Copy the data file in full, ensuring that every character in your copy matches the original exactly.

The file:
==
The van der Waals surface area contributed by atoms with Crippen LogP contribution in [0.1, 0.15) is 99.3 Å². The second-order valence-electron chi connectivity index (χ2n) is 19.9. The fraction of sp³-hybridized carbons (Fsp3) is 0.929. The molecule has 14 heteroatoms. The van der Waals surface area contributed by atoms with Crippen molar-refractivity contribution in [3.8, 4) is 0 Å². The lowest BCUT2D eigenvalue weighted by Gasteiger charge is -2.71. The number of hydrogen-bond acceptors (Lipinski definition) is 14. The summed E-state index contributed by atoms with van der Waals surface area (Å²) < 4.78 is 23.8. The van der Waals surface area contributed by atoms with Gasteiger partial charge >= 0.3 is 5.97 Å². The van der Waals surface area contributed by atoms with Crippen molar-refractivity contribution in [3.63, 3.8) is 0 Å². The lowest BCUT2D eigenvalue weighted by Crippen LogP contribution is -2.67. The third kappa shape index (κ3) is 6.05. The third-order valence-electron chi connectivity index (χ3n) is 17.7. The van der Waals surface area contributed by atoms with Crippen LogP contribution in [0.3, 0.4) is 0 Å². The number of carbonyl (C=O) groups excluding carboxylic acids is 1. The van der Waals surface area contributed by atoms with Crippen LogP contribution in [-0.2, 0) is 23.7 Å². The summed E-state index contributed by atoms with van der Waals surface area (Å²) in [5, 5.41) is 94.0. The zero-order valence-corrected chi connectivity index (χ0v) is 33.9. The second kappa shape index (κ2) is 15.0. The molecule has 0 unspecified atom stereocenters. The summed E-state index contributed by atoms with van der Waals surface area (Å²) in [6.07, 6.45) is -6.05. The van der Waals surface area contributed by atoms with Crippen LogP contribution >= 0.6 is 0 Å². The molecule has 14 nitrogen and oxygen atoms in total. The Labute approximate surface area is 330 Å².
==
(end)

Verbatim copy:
The van der Waals surface area contributed by atoms with Crippen LogP contribution in [0.1, 0.15) is 99.3 Å². The second-order valence-electron chi connectivity index (χ2n) is 19.9. The fraction of sp³-hybridized carbons (Fsp3) is 0.929. The molecule has 14 heteroatoms. The van der Waals surface area contributed by atoms with Crippen molar-refractivity contribution in [3.8, 4) is 0 Å². The lowest BCUT2D eigenvalue weighted by Gasteiger charge is -2.71. The number of hydrogen-bond acceptors (Lipinski definition) is 14. The summed E-state index contributed by atoms with van der Waals surface area (Å²) < 4.78 is 23.8. The van der Waals surface area contributed by atoms with Gasteiger partial charge >= 0.3 is 5.97 Å². The van der Waals surface area contributed by atoms with Crippen molar-refractivity contribution in [3.63, 3.8) is 0 Å². The lowest BCUT2D eigenvalue weighted by Crippen LogP contribution is -2.67. The third kappa shape index (κ3) is 6.05. The third-order valence-electron chi connectivity index (χ3n) is 17.7. The van der Waals surface area contributed by atoms with Crippen LogP contribution in [0.3, 0.4) is 0 Å². The number of carbonyl (C=O) groups excluding carboxylic acids is 1. The van der Waals surface area contributed by atoms with Crippen LogP contribution in [-0.2, 0) is 23.7 Å². The summed E-state index contributed by atoms with van der Waals surface area (Å²) in [5, 5.41) is 94.0. The zero-order valence-corrected chi connectivity index (χ0v) is 33.9. The second kappa shape index (κ2) is 15.0. The molecule has 0 unspecified atom stereocenters. The summed E-state index contributed by atoms with van der Waals surface area (Å²) in [6.07, 6.45) is -6.05. The van der Waals surface area contributed by atoms with Crippen LogP contribution >= 0.6 is 0 Å². The molecule has 14 nitrogen and oxygen atoms in total. The Labute approximate surface area is 330 Å².